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Posts Tagged ‘Cat’

Keeping pets safe during the warmer weather and when visiting the practice

Milton Keynes Veterinary Group
In the last few weeks we have had some warmer weather, please bear in mind our pets aren’t able to cope as well in warmer weather. Therefore as owners, we need to make sure they are safe, cool, healthy and happy.

Hot cars are one of the biggest health concerns during the warmer months. Animals should never be left in a locked car when it’s hot outside. Even if the window is open, temperatures can increase to extreme levels very quickly. As a result, pets suffer from heatstroke.
If you are traveling to the surgery for an appointment and you are waiting outside in a car, please be mindful and use air conditioning where possible. There are water bowls accessible outside the practice. Please use these as needed whilst remembering to keep your distance from each other.

Other considerations for owners during the warmer climate:

PROTECTING YOUR PET’S SKIN
Animals can get sunburnt too just like us! If they will be exposed to the sunlight, apply sun cream to white and pink areas of their skin and importantly the tip of the ears. Animals with lighter coloured fur will be more prone.

FROZEN TREATS Animals will love to have something cool, so why not pop your dog’s Kong in the freezer for a nice cool and refreshing treat. You can also use frozen water bottles wrapped in a towel and pop it in their bed for our cats and small furries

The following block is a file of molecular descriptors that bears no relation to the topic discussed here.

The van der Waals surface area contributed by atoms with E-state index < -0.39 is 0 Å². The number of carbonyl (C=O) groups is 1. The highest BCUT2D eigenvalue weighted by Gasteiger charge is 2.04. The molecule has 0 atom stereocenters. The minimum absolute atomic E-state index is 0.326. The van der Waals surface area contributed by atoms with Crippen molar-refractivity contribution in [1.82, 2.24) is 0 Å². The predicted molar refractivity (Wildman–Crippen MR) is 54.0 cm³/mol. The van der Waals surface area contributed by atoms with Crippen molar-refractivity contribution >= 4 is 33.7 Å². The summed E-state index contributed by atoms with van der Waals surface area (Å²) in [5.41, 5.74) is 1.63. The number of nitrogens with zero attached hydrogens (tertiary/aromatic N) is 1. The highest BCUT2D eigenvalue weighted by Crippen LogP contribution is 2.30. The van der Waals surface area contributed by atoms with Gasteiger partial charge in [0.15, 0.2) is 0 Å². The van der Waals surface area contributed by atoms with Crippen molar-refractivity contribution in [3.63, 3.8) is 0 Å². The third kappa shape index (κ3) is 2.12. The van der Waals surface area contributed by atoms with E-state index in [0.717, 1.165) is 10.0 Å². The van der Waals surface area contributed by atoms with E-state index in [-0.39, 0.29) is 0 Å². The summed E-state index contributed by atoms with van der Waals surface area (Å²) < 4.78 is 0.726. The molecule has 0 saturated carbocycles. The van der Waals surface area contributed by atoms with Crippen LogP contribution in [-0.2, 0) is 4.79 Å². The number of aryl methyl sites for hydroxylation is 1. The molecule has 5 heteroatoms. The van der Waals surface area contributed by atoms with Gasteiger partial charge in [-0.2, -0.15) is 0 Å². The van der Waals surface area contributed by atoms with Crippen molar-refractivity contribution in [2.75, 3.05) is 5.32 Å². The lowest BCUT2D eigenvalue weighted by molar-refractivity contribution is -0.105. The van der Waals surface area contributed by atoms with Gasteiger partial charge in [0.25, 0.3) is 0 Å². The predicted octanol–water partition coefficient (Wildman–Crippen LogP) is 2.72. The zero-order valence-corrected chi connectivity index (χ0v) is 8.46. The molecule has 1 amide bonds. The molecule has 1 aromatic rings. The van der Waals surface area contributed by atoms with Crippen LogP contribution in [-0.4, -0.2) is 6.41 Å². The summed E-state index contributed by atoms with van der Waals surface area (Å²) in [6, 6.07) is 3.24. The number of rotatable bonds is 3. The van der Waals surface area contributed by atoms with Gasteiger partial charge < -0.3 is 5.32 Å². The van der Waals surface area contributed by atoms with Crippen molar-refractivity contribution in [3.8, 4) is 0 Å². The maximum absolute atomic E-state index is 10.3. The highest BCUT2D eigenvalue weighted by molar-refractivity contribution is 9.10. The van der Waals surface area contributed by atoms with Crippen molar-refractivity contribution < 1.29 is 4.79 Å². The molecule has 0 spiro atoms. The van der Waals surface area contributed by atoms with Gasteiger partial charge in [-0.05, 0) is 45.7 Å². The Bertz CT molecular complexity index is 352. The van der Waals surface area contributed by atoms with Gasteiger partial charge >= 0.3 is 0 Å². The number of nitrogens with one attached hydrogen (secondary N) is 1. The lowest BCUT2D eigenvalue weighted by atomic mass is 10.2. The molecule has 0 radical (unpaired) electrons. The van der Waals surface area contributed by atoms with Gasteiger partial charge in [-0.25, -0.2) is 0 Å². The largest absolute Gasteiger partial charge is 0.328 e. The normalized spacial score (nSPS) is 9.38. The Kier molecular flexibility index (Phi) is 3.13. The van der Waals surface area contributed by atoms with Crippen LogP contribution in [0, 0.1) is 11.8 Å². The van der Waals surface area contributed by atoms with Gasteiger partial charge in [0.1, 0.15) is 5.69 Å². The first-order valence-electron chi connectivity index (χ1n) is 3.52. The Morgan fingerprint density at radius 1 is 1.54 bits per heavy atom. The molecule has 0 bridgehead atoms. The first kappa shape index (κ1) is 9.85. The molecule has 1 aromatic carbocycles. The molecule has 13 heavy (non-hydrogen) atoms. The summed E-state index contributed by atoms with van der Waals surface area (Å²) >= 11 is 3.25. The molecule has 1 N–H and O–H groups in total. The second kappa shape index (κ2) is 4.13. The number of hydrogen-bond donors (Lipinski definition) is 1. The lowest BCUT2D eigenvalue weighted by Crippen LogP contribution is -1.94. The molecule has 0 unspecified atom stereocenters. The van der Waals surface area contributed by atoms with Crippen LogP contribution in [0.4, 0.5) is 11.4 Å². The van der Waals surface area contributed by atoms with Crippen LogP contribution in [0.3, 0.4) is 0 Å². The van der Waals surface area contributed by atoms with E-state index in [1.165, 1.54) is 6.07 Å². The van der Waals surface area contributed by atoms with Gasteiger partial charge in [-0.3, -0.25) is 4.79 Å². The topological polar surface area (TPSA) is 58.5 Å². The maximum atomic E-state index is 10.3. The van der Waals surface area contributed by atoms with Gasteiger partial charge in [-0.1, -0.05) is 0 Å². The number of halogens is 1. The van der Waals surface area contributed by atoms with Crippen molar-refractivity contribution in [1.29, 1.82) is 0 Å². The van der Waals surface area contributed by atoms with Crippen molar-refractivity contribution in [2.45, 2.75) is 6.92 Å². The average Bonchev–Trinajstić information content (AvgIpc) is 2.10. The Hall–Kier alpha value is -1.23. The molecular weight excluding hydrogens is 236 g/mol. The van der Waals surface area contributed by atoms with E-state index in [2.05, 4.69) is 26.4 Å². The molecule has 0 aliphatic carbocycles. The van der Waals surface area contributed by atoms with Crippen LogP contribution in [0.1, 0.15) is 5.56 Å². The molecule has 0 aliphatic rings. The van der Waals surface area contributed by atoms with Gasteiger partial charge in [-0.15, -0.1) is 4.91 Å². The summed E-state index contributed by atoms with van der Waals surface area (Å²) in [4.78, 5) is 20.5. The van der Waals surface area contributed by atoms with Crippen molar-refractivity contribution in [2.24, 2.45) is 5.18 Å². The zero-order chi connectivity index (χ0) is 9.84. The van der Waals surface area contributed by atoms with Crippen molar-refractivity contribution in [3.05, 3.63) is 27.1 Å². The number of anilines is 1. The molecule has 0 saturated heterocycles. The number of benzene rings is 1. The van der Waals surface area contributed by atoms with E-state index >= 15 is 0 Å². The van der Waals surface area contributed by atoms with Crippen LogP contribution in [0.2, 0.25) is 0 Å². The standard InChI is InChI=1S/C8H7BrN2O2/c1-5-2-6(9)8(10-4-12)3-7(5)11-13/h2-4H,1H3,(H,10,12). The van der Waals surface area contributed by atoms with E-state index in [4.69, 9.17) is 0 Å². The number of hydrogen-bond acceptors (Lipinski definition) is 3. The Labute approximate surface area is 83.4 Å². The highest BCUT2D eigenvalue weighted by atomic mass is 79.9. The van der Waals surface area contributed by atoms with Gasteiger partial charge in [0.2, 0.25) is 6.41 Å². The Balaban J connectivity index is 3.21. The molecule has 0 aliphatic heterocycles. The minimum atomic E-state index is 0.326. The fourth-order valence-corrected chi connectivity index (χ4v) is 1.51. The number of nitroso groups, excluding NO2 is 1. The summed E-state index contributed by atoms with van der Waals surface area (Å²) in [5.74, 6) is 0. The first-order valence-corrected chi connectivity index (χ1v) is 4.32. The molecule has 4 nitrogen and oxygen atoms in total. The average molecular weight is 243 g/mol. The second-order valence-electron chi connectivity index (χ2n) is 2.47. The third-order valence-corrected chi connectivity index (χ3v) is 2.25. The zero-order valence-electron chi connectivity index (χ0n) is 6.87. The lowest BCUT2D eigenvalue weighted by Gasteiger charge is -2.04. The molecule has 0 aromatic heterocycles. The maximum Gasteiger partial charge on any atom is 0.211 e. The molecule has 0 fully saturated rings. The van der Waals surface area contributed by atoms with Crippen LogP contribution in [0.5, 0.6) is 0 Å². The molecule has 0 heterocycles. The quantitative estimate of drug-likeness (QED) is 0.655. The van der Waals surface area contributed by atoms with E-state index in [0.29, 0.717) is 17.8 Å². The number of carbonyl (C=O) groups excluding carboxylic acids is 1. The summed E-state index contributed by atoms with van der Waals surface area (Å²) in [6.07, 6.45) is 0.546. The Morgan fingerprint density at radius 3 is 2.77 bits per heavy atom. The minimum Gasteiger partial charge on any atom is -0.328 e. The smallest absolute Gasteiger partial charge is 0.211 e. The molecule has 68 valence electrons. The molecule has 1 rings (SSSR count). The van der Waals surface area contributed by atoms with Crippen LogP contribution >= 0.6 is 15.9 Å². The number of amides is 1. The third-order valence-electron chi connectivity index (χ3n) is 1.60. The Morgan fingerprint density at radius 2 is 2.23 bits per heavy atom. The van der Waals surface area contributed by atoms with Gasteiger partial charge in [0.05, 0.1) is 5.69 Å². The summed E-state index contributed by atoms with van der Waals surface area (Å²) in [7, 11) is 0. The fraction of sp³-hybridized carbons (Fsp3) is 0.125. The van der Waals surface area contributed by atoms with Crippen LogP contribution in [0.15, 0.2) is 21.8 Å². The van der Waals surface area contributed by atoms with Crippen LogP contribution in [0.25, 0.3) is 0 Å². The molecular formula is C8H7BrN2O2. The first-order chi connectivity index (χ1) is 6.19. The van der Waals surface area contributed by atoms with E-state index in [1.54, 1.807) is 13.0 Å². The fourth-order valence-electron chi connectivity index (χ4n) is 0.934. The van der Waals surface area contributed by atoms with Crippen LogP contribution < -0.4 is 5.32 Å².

FLYSTRIKE
Our smaller pets such as rabbits and guinea pigs can be more at risk more quickly in the hotter temperatures. To reduce the chance of flystrike, check around their bottoms for fly eggs or maggots. This should be checked at least once a day. There are preventative treatments for Flystrike which last around 6 weeks depending on the product.

WALKING YOUR PETS
We advise to walk your dog during the cooler times of the day such as early morning or late evening. If it is still too hot to walk them, give them a rest of the evening. It is safer for them to not have a walk than to be at risk of heatstroke.

WATCH OUT FOR GRASS SEEDS
After walking your dog, it is a good idea to check their feet for any grass seeds. If these are left, they can track under the dog’s skin and cause swelling and lameness. They can also be found in dog’s ears!

HEATSTROKE
Signs to look out for include collapse, rapid panting, excessive drooling and sticky gums. Provide your pet with plenty of fresh, clean drinking water and provide a shaded area. If you are worried that you pet is suffering from heatstroke, please seek veterinary advice immediately.

PROVIDING COOL AREAS
Prevent your pet from sitting in direct sunlight, provide a shaded area and move hutches and cages if necessary.
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Telephone Consultations at MK Vet Group – we are still here for you and your pet

Milton Keynes Veterinary Group
We are still here for you and your pet.

As we are currently advising clients to only attend our surgery in an essential circumstances including urgent cases and vaccinations of high risk disease, but do not worry our veterinary surgeons are providing telephone consultations for any concerns you may have.